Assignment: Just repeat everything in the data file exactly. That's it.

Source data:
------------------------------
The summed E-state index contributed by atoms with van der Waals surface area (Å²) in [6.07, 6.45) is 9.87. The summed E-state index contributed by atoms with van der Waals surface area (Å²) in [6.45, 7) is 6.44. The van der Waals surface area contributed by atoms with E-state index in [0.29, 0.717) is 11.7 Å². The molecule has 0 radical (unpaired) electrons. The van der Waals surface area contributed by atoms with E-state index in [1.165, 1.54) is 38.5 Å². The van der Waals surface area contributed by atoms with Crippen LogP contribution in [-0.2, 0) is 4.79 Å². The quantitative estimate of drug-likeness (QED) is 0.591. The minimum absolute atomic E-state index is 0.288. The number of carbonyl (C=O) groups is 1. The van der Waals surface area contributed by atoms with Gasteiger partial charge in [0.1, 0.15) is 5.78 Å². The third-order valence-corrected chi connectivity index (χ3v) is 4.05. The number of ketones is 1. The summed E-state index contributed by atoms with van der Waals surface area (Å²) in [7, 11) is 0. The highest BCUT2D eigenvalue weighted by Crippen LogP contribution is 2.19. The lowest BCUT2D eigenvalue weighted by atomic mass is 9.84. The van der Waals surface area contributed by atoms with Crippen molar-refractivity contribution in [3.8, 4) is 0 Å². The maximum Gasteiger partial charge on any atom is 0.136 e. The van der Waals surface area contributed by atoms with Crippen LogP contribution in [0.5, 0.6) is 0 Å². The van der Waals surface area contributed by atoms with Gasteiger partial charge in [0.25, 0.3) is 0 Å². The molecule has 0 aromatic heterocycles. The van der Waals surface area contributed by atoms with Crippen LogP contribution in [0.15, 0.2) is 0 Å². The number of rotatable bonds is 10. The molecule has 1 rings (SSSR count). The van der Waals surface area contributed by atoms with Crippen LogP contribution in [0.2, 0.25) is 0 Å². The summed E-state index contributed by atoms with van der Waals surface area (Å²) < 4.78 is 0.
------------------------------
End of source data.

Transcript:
The summed E-state index contributed by atoms with van der Waals surface area (Å²) in [6.07, 6.45) is 9.87. The summed E-state index contributed by atoms with van der Waals surface area (Å²) in [6.45, 7) is 6.44. The van der Waals surface area contributed by atoms with E-state index in [0.29, 0.717) is 11.7 Å². The molecule has 0 radical (unpaired) electrons. The van der Waals surface area contributed by atoms with E-state index in [1.165, 1.54) is 38.5 Å². The van der Waals surface area contributed by atoms with Crippen LogP contribution in [-0.2, 0) is 4.79 Å². The quantitative estimate of drug-likeness (QED) is 0.591. The minimum absolute atomic E-state index is 0.288. The number of carbonyl (C=O) groups is 1. The van der Waals surface area contributed by atoms with Gasteiger partial charge in [0.1, 0.15) is 5.78 Å². The third-order valence-corrected chi connectivity index (χ3v) is 4.05. The number of ketones is 1. The summed E-state index contributed by atoms with van der Waals surface area (Å²) in [7, 11) is 0. The highest BCUT2D eigenvalue weighted by Crippen LogP contribution is 2.19. The lowest BCUT2D eigenvalue weighted by atomic mass is 9.84. The van der Waals surface area contributed by atoms with Crippen molar-refractivity contribution in [3.8, 4) is 0 Å². The maximum Gasteiger partial charge on any atom is 0.136 e. The van der Waals surface area contributed by atoms with Crippen LogP contribution in [0.5, 0.6) is 0 Å². The van der Waals surface area contributed by atoms with Gasteiger partial charge in [0.25, 0.3) is 0 Å². The molecule has 0 aromatic heterocycles. The van der Waals surface area contributed by atoms with Crippen LogP contribution in [0.15, 0.2) is 0 Å². The number of rotatable bonds is 10. The molecule has 1 rings (SSSR count). The van der Waals surface area contributed by atoms with Crippen LogP contribution in [0.2, 0.25) is 0 Å². The summed E-state index contributed by atoms with van der Waals surface area (Å²) < 4.78 is 0.